“Hummin’ Happy”

“Hummin’ Happy” is the seventh track (third track of Side 2 on the vinyl issue) of Strawberry Alarm Clock‘s 1967 LP Incense And Peppermints. A fast rock song with strikingly cynical lyrics, “Hummin’ Happy” is notable as perhaps the most negative of the band’s little-acknowledged dark side (seen also on songs like “The World’s On Fire”, “Lose To Live” and “Curse Of The Witches”).

Featuring the usual lovely harmony vocals but with a sharp garage-rock instrumental bite, “Hummin’ Happy” is lyrically structured similar to Syd Barrett’s classic “Bike” from Pink Floyd’s The Piper At The Gates Of Dawn: each verse is a clipped little story unto itself, describing a scene unrelated to the other verses, and each slipping into a repeated chorus.

Here, though, each scene is negative: ‘Mrs. Fashion Lady’ falls comically into an open manhole; an amorous couple in a car gets “busted”; a semi truck runs over a bird (leaving the infamous ‘squished dead birdie’ lying at the singer’s feet), and so on. These distasteful misfortunes please the pessimistic protagonist to no end:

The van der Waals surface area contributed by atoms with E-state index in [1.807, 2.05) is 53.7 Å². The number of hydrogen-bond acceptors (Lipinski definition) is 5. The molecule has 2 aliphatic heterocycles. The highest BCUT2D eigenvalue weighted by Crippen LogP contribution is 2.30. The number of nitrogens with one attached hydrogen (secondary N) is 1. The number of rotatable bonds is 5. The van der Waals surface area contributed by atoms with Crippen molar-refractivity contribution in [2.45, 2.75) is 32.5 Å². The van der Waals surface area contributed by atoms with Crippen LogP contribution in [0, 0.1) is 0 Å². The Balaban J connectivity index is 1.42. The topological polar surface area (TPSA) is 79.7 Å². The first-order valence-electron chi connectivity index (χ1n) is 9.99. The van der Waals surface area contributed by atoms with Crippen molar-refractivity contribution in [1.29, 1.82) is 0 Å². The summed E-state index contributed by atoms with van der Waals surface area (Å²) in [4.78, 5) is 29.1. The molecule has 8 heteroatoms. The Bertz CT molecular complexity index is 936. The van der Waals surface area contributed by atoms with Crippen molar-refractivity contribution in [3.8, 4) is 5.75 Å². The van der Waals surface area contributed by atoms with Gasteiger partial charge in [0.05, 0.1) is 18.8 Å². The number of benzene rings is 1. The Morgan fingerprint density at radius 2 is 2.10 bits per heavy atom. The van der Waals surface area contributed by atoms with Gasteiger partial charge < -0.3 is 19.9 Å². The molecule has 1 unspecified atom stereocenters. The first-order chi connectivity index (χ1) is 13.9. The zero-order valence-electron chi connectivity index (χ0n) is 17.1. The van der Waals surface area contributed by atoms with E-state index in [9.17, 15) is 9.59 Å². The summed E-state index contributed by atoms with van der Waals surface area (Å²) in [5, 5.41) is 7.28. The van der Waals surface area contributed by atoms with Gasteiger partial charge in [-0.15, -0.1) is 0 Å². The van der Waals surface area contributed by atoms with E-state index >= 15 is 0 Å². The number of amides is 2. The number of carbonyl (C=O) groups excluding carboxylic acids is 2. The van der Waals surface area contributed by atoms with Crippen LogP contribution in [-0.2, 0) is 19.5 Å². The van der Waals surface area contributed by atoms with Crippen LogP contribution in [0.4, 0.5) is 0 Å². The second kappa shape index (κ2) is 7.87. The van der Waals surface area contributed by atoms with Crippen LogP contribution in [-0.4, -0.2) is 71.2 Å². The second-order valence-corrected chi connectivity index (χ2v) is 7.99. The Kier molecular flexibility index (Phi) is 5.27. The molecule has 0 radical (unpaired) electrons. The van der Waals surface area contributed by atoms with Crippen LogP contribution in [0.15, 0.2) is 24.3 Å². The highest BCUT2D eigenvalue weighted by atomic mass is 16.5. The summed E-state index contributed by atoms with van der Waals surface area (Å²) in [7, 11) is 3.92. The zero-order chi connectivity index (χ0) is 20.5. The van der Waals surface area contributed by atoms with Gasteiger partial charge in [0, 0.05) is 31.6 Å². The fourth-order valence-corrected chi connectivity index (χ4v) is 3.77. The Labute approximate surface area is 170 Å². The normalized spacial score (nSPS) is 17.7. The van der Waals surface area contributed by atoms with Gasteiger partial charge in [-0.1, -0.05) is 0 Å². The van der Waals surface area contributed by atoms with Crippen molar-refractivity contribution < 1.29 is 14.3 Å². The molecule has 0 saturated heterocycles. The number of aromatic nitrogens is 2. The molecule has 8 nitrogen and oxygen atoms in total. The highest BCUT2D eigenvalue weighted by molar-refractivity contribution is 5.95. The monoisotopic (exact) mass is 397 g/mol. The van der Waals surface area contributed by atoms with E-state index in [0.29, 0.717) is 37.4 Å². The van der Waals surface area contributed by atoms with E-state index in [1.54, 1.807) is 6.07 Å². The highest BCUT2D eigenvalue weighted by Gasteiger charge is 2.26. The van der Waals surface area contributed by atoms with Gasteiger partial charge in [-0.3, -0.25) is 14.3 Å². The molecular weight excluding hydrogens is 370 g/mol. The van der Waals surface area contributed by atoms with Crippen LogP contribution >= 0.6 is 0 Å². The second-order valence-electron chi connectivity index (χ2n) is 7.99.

“Can’t you see I’m a sadist?
Evil things make me laugh so
I’m hummin’ happy”

“It’s a cruel world” seems to be the message here, though the sentiment is at odds with the “joy” of “Paxton’s Back Street Carnival” or the escapist dreaminess of “Rainy Day Mushroom Pillow”. Strawberry Alarm Clock was very mature, even ahead of their time, to be exploring such heady cosmic dichotomies while simultaneously fully immersing themselves in the stuporous abandon of California’s 1967 LSD culture. The wicked guitar solo and the vocalists’ lovely-cum-spooky background harmonies also contribute to the expansive, vaguely-uncomfortable feel of “Hummin’ Happy”.

Appears On

LP: Incense And Peppermints (1967)
CD: Strawberries Mean Love (1992 compilation)